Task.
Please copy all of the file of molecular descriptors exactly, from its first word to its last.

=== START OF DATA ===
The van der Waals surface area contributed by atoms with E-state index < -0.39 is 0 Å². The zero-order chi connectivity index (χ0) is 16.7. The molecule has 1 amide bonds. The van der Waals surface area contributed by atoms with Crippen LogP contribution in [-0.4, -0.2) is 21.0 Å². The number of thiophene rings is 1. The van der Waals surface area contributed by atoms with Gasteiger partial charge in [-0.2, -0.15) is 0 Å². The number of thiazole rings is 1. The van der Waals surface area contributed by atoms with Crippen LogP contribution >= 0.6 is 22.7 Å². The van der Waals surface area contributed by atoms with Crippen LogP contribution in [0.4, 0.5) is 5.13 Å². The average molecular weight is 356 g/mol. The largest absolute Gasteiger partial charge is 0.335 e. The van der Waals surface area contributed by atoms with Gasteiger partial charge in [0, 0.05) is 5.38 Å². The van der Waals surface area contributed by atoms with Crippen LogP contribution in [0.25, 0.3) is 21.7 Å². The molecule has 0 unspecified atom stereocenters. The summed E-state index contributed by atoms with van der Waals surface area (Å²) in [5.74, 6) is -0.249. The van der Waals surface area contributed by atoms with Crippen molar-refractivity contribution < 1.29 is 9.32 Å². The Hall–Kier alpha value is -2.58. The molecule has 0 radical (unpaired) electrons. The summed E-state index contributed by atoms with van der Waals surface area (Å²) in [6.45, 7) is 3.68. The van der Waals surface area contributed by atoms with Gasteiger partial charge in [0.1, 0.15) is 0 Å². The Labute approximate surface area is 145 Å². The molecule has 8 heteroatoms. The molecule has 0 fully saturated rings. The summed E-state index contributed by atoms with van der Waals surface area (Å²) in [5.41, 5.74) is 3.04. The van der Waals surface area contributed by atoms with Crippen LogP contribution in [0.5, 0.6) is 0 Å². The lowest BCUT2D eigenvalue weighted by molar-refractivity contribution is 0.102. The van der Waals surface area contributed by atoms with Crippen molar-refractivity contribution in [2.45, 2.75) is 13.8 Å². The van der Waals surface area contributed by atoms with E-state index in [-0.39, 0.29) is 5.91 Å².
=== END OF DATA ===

The van der Waals surface area contributed by atoms with E-state index < -0.39 is 0 Å². The zero-order chi connectivity index (χ0) is 16.7. The molecule has 1 amide bonds. The van der Waals surface area contributed by atoms with Crippen LogP contribution in [-0.4, -0.2) is 21.0 Å². The number of thiophene rings is 1. The van der Waals surface area contributed by atoms with Gasteiger partial charge in [-0.2, -0.15) is 0 Å². The number of thiazole rings is 1. The van der Waals surface area contributed by atoms with Crippen LogP contribution >= 0.6 is 22.7 Å². The van der Waals surface area contributed by atoms with Crippen LogP contribution in [0.4, 0.5) is 5.13 Å². The average molecular weight is 356 g/mol. The largest absolute Gasteiger partial charge is 0.335 e. The van der Waals surface area contributed by atoms with Gasteiger partial charge in [0, 0.05) is 5.38 Å². The van der Waals surface area contributed by atoms with Crippen LogP contribution in [0.25, 0.3) is 21.7 Å². The molecule has 0 unspecified atom stereocenters. The summed E-state index contributed by atoms with van der Waals surface area (Å²) in [5.74, 6) is -0.249. The van der Waals surface area contributed by atoms with Crippen molar-refractivity contribution < 1.29 is 9.32 Å². The Hall–Kier alpha value is -2.58. The molecule has 0 radical (unpaired) electrons. The summed E-state index contributed by atoms with van der Waals surface area (Å²) in [6.45, 7) is 3.68. The van der Waals surface area contributed by atoms with Gasteiger partial charge in [0.1, 0.15) is 0 Å². The Labute approximate surface area is 145 Å². The molecule has 8 heteroatoms. The molecule has 0 fully saturated rings. The summed E-state index contributed by atoms with van der Waals surface area (Å²) in [5.41, 5.74) is 3.04. The van der Waals surface area contributed by atoms with Crippen LogP contribution in [0.5, 0.6) is 0 Å². The lowest BCUT2D eigenvalue weighted by molar-refractivity contribution is 0.102. The van der Waals surface area contributed by atoms with Crippen molar-refractivity contribution in [2.45, 2.75) is 13.8 Å². The van der Waals surface area contributed by atoms with E-state index in [-0.39, 0.29) is 5.91 Å².